Citation: (2005) Appropriate Modeling of Infectious Diseases. PLoS Med 2(7): e239. doi:10.1371/journal.pmed.0020239
Published: July 26, 2005
This is an open-access article distributed under the terms of the Creative Commons Public Domain Declaration, which stipulates that, once placed in the public domain, this work may be freely reproduced, distributed, transmitted, modified, built upon, or otherwise used by anyone for any lawful purpose.
When the SARS epidemic showed the first signs of waning, the World Health Organization proclaimed that the turnaround was a testament to the efficient response of health systems worldwide and justified its decisive action in issuing a global alert.
That swift response was partly due to infectious disease experts being able to use models of disease spread, even though SARS was a newly emerging disease, to help plan their next move. In fact, epidemiologists have used mathematical models to predict and understand the dynamics of infectious diseases for more than 200 years. The emergence of diseases such as Ebola, SARS, and West Nile virus, and multi-drug-resistant malaria—as well as the potential for diseases to be introduced by bioterrorism—has attached even greater importance to this management tool.
Models are used to provide information on such infections and predict the effect of alternative courses of action. In this month's PLoS Medicine, Helen Wearing and colleagues suggest, however, that many off-the-shelf models are inappropriate for making quantitative predictions because substantial biases have been introduced by two important, yet largely ignored, assumptions. The authors warn that if such biases are not corrected, health authorities risk making overly optimistic health policy decisions.
They begin with the “SEIR” class of models, in which the host population is classified according to infectious status, i.e., individuals are susceptible, exposed, infectious, or recovered. This model assumes that the rate of leaving the exposed or infectious class is constant, irrespective of the time already spent in that class. Although mathematically convenient, this assumption gives rise to exponentially distributed latent (incubation) and infectious periods, which is epidemiologically unrealistic for most infections, say the authors, who suggest instead that it would more sensible to specify the probability of leaving a class as a function of the time spent within the class. Hence, initially, the chance of leaving the class is small but then increases as the mean infectious/incubation period is reached. This assumption would give a more realistic distribution of incubation and infectious periods.
The authors also note another issue that has received surprisingly little attention in infectious disease models, namely, the influence of incubation and infectious period distributions on the invasion dynamics of an infection into a largely susceptible population—despite its obvious application to emerging infections and possible “deliberate exposure.”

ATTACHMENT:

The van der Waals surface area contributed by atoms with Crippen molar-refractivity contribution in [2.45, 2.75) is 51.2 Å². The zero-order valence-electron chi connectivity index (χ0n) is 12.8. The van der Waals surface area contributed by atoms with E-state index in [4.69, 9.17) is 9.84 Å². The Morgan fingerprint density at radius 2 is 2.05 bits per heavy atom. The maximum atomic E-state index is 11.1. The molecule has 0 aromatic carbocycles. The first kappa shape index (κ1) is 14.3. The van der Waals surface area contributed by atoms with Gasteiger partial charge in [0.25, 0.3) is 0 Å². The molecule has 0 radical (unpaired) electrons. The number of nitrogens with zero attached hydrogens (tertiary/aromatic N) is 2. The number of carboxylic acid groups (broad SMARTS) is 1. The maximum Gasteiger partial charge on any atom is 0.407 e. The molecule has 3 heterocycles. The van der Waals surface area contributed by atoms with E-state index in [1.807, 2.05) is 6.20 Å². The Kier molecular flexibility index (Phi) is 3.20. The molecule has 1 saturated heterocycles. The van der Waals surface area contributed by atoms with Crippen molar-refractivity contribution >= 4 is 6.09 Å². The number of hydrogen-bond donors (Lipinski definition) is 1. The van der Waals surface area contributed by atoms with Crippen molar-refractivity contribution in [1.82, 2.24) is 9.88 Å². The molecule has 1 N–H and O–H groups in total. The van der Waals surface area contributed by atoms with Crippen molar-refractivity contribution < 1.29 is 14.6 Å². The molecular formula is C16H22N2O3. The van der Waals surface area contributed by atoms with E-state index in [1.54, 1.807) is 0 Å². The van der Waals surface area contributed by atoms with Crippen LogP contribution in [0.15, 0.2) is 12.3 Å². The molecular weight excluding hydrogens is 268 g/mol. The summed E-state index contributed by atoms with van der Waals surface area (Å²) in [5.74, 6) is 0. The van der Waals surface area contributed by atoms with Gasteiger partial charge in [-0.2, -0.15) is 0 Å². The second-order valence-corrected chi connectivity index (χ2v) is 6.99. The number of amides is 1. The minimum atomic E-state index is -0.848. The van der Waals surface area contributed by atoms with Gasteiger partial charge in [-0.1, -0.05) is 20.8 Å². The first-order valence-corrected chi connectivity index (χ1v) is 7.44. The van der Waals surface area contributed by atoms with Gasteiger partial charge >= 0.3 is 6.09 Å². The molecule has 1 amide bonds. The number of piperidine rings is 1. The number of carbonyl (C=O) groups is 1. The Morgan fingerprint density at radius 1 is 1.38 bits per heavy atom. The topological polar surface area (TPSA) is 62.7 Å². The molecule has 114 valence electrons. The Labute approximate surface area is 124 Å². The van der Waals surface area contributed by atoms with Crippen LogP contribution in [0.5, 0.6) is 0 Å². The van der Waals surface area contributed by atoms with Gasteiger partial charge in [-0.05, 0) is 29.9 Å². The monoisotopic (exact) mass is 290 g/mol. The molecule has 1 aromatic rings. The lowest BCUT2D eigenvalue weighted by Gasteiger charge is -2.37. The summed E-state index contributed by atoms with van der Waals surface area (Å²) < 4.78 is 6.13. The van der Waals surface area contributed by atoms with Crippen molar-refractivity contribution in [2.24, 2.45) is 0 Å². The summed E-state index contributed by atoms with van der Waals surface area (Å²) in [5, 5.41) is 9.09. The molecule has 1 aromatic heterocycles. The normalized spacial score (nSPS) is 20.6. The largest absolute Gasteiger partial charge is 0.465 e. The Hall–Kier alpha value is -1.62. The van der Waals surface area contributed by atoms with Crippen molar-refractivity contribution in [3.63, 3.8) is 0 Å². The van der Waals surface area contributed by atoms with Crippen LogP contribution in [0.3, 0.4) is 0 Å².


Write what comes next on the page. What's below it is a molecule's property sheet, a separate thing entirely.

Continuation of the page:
The impact of these differences on models could translate into potentially important public health concerns, say the authors. They tested their theory by using analytical methods to show that, first, ignoring the incubation period or, second, assuming exponentially distributed incubation and infectious periods (when including the incubation period) always resulted in underestimating the basic reproductive ratio of an infection from outbreak data. They then illustrated these points by fitting epidemic models to data from an influenza outbreak. Their results suggested that within a strict management setting, epidemiological details could make a crucial difference.
Although previous studies have shown the importance of using realistic distributions of incubation and infectious periods in endemic disease models, few studies have considered the effects associated with making predictions for an emerging disease. Discrepancies between estimates of reproductive ratio from exponentially distributed and gamma-distributed fits confirm the need to have precise distributions of incubation and infectious periods. Although such data are available from post hoc analyses of epidemics, they are lacking for novel emerging infections. The key point is that uncertainty about these distributions should be incorporated into models when making quantitative predictions.
The take home message is that when developing models for public health use, policy makers need to pay attention to the intrinsic assumptions within classical models. The authors note that while some practitioners are using their approach, most applied epidemiological studies still use models that incorporate exponentially distributed incubation and infectious periods; the authors hope their work will point to the next steps in delivering quantitatively accurate epidemiological models.